A computer simulation, a computer model, or a computational model is a computer program, or network of computers, that attempts to simulate an abstract model of a particular system. Computer simulations have become a useful part of mathematical modelling of many natural systems in physics (computational physics), astrophysics, chemistry and biology, human systems in economics, psychology, and social science and in the process of engineering new technology, to gain insight into the operation of those.

Computer simulations vary from computer programs that run a few minutes, to network-based groups of computers running for hours, to ongoing simulations that run for days. The scale of events being simulated by computer simulations has far exceeded anything possible (or perhaps even imaginable) using the traditional paper-and-pencil mathematical modeling: over 10 years ago, a desert-battle simulation, of one force invading another, involved the modeling of 66,239 tanks, trucks and other vehicles on simulated terrain around Kuwait, using multiple supercomputers in the DoD High Performance Computer Modernization Program; a 1-billion-atom model of material deformation (2002); a 2.64-million-atom model of the complex maker of protein in all organisms, a ribosome, in 2005; and the Blue Brain project at EPFL (Switzerland), began in May 2005, to create the first computer simulation of the entire human brain, right down to the molecular level.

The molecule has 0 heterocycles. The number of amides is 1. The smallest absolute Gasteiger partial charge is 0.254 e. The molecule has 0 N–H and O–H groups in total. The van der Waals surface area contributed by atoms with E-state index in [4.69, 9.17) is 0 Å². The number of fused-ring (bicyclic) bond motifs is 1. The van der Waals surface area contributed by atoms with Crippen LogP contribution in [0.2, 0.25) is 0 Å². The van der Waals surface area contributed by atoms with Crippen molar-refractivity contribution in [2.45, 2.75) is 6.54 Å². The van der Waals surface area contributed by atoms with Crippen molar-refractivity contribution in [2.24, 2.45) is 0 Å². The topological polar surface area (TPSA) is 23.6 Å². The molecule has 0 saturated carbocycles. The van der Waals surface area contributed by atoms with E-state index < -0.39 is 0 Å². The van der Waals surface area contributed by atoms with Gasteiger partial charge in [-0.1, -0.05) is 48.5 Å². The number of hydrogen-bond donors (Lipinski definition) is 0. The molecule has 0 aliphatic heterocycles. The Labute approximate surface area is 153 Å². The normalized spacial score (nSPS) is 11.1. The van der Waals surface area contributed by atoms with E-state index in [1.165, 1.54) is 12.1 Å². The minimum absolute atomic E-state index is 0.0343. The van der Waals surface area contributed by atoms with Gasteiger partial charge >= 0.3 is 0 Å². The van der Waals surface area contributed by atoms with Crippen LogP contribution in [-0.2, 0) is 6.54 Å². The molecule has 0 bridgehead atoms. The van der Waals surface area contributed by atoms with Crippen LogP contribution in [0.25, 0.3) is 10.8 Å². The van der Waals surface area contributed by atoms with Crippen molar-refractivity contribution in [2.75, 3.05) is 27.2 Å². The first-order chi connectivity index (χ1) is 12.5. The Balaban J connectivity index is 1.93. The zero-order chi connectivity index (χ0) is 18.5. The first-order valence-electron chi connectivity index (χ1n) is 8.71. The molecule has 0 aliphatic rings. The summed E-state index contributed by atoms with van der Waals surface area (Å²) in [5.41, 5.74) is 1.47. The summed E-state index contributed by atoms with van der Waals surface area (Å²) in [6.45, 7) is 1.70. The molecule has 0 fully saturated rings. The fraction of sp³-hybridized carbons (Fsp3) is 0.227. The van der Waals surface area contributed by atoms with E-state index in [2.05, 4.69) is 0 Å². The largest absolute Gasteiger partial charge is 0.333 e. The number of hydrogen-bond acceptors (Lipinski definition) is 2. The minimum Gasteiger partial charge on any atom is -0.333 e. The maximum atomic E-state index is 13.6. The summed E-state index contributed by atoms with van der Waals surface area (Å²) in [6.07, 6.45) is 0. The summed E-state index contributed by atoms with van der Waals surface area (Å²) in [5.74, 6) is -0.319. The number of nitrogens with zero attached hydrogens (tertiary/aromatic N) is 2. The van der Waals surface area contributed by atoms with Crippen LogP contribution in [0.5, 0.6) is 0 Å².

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Posted by on in Development

I was one of the few to battled through the sleet and snow to attend the joint UTMC/RTIG workshop hosted by Kent. Given the travel disruption that has been going on the last few months I am not surprised many decided to stay in their nice and warm office rather than risk getting stuck on the M20 or on Maidenhead platform indefinitely. Unfortunately some of the no-shows were speakers themselves which meant the agenda had to get re-gigged on the fly - old agenda.